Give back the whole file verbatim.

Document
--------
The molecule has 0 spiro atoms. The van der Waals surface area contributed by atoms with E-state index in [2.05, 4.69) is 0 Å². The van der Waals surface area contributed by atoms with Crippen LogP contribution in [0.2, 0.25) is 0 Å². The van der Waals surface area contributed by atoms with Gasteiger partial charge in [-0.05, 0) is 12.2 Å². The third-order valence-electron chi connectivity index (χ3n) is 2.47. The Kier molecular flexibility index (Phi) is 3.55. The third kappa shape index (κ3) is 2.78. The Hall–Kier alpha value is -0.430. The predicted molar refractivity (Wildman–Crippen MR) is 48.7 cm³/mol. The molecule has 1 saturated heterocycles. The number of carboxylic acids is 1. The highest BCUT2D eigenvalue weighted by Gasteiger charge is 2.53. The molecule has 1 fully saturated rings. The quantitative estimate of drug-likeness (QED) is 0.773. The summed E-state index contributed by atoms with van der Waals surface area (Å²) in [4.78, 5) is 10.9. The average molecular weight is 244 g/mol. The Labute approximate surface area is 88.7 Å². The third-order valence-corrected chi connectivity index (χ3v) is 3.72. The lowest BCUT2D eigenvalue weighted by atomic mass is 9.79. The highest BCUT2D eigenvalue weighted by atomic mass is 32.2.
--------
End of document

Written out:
The molecule has 0 spiro atoms. The van der Waals surface area contributed by atoms with E-state index in [2.05, 4.69) is 0 Å². The van der Waals surface area contributed by atoms with Crippen LogP contribution in [0.2, 0.25) is 0 Å². The van der Waals surface area contributed by atoms with Gasteiger partial charge in [-0.05, 0) is 12.2 Å². The third-order valence-electron chi connectivity index (χ3n) is 2.47. The Kier molecular flexibility index (Phi) is 3.55. The third kappa shape index (κ3) is 2.78. The Hall–Kier alpha value is -0.430. The predicted molar refractivity (Wildman–Crippen MR) is 48.7 cm³/mol. The molecule has 1 saturated heterocycles. The number of carboxylic acids is 1. The highest BCUT2D eigenvalue weighted by Gasteiger charge is 2.53. The molecule has 1 fully saturated rings. The quantitative estimate of drug-likeness (QED) is 0.773. The summed E-state index contributed by atoms with van der Waals surface area (Å²) in [4.78, 5) is 10.9. The average molecular weight is 244 g/mol. The Labute approximate surface area is 88.7 Å². The third-order valence-corrected chi connectivity index (χ3v) is 3.72. The lowest BCUT2D eigenvalue weighted by atomic mass is 9.79. The highest BCUT2D eigenvalue weighted by atomic mass is 32.2.